As territorial disputes between India and Pakistan persist, the people of Kashmir are caught between foreign fires. In the absence of diplomatic negotiations, use of military force in questions of state sovereignty gain precedent, and often fail to safekeep human welfare.
by Ariana Roshanzaer
Kashmir is a region in the Himalayas, spanning over 86,000 square miles, and has long been contested for by India and Pakistan, at the center of a conflict between the two countries. Part of this conflict stems from past colonial British rule. In 1947, the British empire granted India independence and Muslim citizens were given separate electoral districts, but the Muslim minority clamored for their own nation, and in the same year, Pakistan was formed. The maharaja (a Sanskrit term for “ruler”) at the time, Hari Singh, decided to join India, even though he originally wanted the region to become independent. India had helped defend the region when Pakistani tribesmen invaded Kashmir. Singh signed the agreement, since India said that Kashmir had join them in order to receive military assistance. Both countries have now claimed Kashmir in full, although the reality is that both countries only have control over certain regions, which are referred to as “Indian-administered Kashmir” and “Pakistan-administered Kashmir”.
Continue reading “Understanding the Decades Long Kashmir Conflict”
Kara Tepe Refugee Camp on the Greek island of Lesbos by United Nations Photo
by Raafiya Ali Khan
The Oxford English Dictionary defines sea as the continuous body of saltwater that covers the greater part of the earth’s surface. While the literal meaning of sea can be discovered easily by just a few clicks on the internet, it symbolizes much more than merely a body of water for those attempting to traverse its treacherous waves. The sea is a natural paradox; it is used as a means of survival for most, yet it can also lead to the ultimate end: a watery death. Refugees know the risk of maritime travel, yet choose to sail in dangerous conditions, hoping to arrive at lands that may promise them a better future, rather than the war-torn ones they have left behind. As of 2018, most refugees arriving on Greece’s shores and applying for asylum are from Syria, Afghanistan, and Iraq, escaping a civil war, as in Syria’s case, or violence resulting from domestic unrest and political crises. The most prominent example of the perils refugees face is encapsulated in the 2016 Olympic swimmer Yusra Mardini’s story.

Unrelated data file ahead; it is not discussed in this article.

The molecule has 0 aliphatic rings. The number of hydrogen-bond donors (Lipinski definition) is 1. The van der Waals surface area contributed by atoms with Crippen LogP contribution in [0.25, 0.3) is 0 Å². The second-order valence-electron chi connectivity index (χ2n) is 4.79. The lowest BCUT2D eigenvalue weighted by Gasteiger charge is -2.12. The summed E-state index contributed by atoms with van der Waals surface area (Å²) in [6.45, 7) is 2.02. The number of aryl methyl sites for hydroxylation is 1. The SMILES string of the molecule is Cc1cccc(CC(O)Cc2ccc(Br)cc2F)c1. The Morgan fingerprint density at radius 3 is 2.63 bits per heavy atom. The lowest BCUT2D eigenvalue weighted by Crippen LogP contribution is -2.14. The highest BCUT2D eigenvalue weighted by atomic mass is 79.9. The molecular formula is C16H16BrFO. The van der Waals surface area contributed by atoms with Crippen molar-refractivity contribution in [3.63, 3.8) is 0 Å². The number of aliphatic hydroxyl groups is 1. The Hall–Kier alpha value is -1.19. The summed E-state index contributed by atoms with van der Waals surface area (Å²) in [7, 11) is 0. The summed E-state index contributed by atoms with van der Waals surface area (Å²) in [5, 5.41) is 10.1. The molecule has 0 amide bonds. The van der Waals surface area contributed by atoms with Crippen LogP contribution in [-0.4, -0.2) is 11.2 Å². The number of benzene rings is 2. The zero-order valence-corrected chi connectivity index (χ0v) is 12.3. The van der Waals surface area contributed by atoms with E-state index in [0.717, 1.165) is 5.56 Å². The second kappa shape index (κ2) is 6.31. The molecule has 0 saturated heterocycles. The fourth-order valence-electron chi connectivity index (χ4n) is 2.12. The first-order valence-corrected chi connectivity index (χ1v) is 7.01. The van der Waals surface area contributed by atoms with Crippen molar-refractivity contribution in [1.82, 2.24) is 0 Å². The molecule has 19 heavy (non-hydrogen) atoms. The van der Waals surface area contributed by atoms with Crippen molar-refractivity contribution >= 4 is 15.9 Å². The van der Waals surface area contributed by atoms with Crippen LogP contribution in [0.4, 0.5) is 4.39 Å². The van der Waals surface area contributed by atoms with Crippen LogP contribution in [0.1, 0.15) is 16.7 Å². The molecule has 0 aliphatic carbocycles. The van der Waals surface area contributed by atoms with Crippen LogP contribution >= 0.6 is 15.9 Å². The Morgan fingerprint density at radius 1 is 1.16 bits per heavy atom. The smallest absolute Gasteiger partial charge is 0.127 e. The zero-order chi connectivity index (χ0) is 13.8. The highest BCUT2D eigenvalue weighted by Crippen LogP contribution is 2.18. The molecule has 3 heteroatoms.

Continue reading “War, Sea, and Wall: The Triple Tragedy of Refugees Fleeing to Greece”
COVID-19 Outbreak World Map.
Graduate Fellow Editor
It is safe to say that no other single event in the 21st century after the 9/11 attacks has had a greater impact in the geopolitical arena than the Coronavirus disease 2019 (COVID-19) pandemic. What began as a disease traced to a wet animal market in China, COVID-19 is already shaping geopolitics across the world. While in a democracy, civil rights groups would have almost surely ensured that no wild animals (let alone endangered species like pangolins) could be sold for consumption, in China, the authoritarian government has allowed wet animal markets to flourish. As a result, here we are, a delicacy for some has transformed into becoming a global pandemic with China itself as its biggest victim.
Continue reading “Op-Ed: COVID-19, “Pandemic Diplomacy,” and Re-shaping of the World Order”